Albuquerque Morning Journal (Albuquerque, New Mexico) Apr 21, 1925

Some time ago we felt the urge to buy a straw hat, but had to use the money to purchase a half a ton of coal. It was a wise purchase, as those who bought straw hats and are now shivering will tell you.

Albuquerque Morning Journal (Albuquerque, New Mexico) Apr 30, 1925

National Read-A-Book Day

September 6, 2012

Image from Flavorwire

It’s National Read-A-Book Day

Click Orlando: 20(things to  know about) Books Everyone Should Read

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Check out what folks were reading back in the day – New Books at the Library:

Lima News (Lima,Ohio) May 22, 1954

Council Bluffs Nonpareil (Council Bluffs, Iowa) Jul 25, 1953

Bismarck Tribune (Bismarck, North Dakota) Jan 17, 1944

Sheboygan Press (Sheboygan, Wisconsin) Mar 30, 1929

Edwardsville Intelligencer (Edwardsville, Illinois) Nov 30, 1921

Nebraska State Journal (Lincoln, Nebraska) Oct 20, 1909

North Adams Transcript (North Adams, Massachusetts) Jul 30, 1895

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From the Dracut Library Blog:

WHY SHOULD YOU READ??

People learn to read by reading. Skill building is important, but without practice putting all the skills together, learning is slowed down. Quantity and intensity matter.

Frequent practice reading for longer periods of time pays off in fluency and ability to use skills automatically.

Increasing competence is motivating and increased motivation leads to more reading. When students can see their own progress, they want to read more.

Pleasure reading has cognitive benefits. It improves skill and strategy use, builds fluency, enlarges vocabulary, and builds a student’s knowledge of the world.

Children learn by example. Set aside 5 minutes of time where both you and your child read. Make it an important aspect of your day. As your child gets older, just doing the same activity can be a bonding experience – reinforcing the value of education. Whether it’s a magazine, newspaper, eReader or iPad, the important thing is Just do It!

John Dewey Self-Rule School

September 6, 2012

NO DON’TS, NO BOSS IN NEW PLAN SCHOOL

Thirty-five Youngsters Being Instructed Under Self-Rule Plan; Students Make Own Laws, Inflict All Penalties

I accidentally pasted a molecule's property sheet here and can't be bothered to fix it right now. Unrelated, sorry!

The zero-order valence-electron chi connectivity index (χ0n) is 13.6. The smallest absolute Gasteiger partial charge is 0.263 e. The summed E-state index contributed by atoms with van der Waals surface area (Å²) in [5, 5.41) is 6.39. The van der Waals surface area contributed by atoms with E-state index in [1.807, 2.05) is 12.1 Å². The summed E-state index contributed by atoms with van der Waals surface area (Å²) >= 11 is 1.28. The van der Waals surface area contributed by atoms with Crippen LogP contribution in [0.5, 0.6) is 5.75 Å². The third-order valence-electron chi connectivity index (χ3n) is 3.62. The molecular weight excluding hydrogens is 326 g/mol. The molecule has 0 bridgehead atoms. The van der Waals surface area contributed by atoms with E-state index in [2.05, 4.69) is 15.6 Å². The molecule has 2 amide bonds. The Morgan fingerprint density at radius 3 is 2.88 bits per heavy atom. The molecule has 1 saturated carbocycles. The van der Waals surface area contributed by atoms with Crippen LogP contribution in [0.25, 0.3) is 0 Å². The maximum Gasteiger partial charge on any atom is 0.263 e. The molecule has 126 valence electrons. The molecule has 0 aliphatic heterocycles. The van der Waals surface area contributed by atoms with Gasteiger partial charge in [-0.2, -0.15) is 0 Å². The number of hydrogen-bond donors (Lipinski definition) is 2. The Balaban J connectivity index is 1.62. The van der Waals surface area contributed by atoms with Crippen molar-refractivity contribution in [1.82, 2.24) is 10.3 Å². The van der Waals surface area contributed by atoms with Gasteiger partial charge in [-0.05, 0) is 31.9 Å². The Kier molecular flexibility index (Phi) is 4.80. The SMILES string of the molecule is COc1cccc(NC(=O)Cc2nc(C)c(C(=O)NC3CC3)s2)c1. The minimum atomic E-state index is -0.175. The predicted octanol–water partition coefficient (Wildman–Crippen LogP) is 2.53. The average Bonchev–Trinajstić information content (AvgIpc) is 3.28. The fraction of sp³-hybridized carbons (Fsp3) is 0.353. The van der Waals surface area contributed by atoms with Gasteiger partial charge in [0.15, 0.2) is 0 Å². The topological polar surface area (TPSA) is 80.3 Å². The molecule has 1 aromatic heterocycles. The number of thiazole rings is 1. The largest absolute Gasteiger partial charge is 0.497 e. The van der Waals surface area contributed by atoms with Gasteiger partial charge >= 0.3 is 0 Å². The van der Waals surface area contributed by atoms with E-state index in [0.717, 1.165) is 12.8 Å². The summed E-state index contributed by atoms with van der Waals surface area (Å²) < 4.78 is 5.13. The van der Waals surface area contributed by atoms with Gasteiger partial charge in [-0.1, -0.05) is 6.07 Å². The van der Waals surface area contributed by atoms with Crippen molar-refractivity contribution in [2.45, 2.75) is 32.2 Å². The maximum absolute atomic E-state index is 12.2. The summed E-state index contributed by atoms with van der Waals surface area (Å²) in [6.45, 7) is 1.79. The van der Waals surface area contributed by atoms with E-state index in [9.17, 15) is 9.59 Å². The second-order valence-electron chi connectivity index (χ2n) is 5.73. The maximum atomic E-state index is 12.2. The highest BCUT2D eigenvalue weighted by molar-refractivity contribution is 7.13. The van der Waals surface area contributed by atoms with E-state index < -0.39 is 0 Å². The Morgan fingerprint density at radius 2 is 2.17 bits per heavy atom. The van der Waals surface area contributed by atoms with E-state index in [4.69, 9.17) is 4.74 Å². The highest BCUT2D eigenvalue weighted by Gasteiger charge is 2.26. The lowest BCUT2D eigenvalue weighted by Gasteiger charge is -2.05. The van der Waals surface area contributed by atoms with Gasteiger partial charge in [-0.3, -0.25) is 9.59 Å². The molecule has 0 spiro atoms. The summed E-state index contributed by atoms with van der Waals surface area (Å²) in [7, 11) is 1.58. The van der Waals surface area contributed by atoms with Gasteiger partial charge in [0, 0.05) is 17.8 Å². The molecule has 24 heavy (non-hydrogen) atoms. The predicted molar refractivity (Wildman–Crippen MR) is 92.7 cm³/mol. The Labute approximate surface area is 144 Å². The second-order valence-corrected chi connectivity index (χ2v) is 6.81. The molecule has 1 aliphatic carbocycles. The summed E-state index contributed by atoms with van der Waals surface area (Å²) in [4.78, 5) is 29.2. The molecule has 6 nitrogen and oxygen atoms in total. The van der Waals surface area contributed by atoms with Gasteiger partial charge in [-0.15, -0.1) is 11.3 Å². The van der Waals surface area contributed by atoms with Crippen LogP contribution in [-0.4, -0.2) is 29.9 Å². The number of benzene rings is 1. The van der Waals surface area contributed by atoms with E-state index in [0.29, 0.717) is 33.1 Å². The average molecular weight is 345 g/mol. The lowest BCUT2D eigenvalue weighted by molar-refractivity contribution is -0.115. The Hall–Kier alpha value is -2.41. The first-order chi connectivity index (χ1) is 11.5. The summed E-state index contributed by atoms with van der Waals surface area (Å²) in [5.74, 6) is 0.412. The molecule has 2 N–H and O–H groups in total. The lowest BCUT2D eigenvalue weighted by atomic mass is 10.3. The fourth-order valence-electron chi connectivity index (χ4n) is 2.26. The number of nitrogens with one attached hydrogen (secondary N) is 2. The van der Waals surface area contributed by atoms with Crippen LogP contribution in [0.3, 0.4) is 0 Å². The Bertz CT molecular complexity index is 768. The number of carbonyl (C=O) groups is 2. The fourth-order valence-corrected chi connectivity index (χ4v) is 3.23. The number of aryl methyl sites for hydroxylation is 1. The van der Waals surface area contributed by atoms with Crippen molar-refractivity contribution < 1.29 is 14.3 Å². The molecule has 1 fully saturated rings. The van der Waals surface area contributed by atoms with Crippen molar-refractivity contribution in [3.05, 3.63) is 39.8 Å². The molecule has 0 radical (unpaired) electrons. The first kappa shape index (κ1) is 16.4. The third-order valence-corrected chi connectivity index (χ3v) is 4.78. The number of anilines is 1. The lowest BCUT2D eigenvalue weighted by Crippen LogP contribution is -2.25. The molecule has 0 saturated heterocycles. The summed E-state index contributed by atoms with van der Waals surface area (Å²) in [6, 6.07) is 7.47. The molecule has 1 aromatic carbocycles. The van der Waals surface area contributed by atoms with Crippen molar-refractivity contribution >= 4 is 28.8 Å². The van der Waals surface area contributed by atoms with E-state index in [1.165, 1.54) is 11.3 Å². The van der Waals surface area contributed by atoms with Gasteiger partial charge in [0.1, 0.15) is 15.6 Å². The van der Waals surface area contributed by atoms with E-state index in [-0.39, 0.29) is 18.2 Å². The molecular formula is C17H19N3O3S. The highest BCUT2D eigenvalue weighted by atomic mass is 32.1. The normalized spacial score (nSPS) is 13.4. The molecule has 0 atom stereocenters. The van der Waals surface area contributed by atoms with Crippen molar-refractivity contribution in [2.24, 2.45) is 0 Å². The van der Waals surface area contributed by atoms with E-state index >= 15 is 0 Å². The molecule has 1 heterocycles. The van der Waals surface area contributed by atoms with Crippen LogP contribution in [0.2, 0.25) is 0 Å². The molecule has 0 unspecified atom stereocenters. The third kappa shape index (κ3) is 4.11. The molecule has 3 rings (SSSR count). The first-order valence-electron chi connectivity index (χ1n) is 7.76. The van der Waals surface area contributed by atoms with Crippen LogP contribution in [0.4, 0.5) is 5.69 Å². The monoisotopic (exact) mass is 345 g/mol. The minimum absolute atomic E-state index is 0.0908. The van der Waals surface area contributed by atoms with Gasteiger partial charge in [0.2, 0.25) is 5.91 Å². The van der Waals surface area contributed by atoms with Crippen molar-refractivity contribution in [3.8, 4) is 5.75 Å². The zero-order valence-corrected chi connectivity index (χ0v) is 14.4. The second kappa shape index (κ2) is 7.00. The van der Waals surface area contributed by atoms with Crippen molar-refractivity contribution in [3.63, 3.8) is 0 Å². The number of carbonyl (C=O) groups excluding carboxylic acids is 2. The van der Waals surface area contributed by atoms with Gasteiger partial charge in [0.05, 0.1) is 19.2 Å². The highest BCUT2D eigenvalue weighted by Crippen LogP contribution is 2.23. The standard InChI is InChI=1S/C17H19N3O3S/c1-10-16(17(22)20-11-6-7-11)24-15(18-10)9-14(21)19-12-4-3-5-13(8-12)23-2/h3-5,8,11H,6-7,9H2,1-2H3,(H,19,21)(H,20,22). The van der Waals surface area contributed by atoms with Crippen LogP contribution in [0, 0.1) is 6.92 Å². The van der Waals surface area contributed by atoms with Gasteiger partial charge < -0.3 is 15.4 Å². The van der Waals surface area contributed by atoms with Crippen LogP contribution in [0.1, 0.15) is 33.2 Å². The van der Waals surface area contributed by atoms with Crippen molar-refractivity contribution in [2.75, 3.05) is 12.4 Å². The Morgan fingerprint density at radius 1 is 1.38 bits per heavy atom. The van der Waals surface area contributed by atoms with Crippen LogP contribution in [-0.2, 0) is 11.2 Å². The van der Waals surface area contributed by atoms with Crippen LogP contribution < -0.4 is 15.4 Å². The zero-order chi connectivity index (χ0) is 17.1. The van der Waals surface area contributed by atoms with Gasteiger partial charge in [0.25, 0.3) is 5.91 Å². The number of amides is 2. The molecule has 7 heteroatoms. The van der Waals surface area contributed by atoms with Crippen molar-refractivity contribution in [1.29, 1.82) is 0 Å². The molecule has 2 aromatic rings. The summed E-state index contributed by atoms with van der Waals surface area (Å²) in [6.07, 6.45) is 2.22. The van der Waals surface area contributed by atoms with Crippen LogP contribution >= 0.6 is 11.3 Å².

A school where there are no “don’ts,” where the teacher is not “boss” and where the child solves his own problems with the aid of his small companions, is the innovation in education which has just been launched in Berkeley.

Mrs. Paul Eliel, well-known graduate of the University of California, is responsible for the deviation from the set paths of education. Through her interest and with the aid of a group of Berkeleyans has been started in the college city, at 2731 Bancroft way, the John Dewey school, “a co-operative effort in progressive education.”

Mothers as well as children are pupils at the school and weekly classes are held for parents to “educate” them in modern child-raising.

Although the first “project” school established in the bay region and the second one in the state, the John Dewey school gains its inspiration from the famous Lincoln school, operated in conjunction with Columbia university in New York; from a similarly well known “progressive” school of its kind in Dayton and from less than a dozen such institutions which have pioneered the way in new educational practice in the nation.

OUTDOOR CLASSES.

As much as possible classes are held outdoors at the John Dewey school. The rooms, however, are bright with cheerful paint, the walls hung with illustrations of fairy stories and with little low green tables and chairs scattered about.

There is not a nail anywhere to hold the furniture to the floor. Neither are there any “no whispering” laws at the schools by a dictatorial teacher.

Neatness and consideration of the feelings of others are part of the school curriculum.

Never are children punished by the teacher. There is an unwritten code of ethics among the 35 pupils in which punishment is meted out by the children themselves.

“One of the children used bad language on the school grounds the other day,” explains Mrs. Eliel. “A conference of the children was called in which the teacher played the role of onlooker and the youngsters discussed the seriousness of the offense and voted what should be done in the matter. They finally decided that the guilty party should sit in a chair for 15 minutes. The wonderful thing about the system is that the offender never seeks to escape punishment as so often is the case when the teacher in the chastiser.”

CITIZEN-MAKING.

Citizen-making is the real object of the “project” or “progressive” school, declares Mrs. Eliel, who placed her children in such an institution while she was studying for a master’s degree at Columbia and became so enthused with the plan that following her return to Berkeley she interested friends in establishing the John Dewey school.

“Two important factors in developing useful citizens are the ability to reach independent judgments and to reason clearly” explains Mrs. Eliel, who has the role of executive secretary of the school, the duties of which position she fills without compensation.

“These cannot be gained through the enforcing of discipline by one in authority nor from the solving by the teacher but must come to the child through the learning of self-control and through effective experience. By fostering situations that will comfort the children in everyday life in later years and that will demand thoughtful reactions, the school believes that these powers can be developed.

ADULT METHODS.

“When a grown person is given a problem to solve is he placed in a seat nailed to the floor and told to get busy on it without moving from his place or talking out loud to anyone near him? No, of course not. That is why we have no nailed-down seats in our classrooms, why our pupils are free to move about and to seek information and counsel where they will. It is by discussing problems with other children that they reach their conclusions.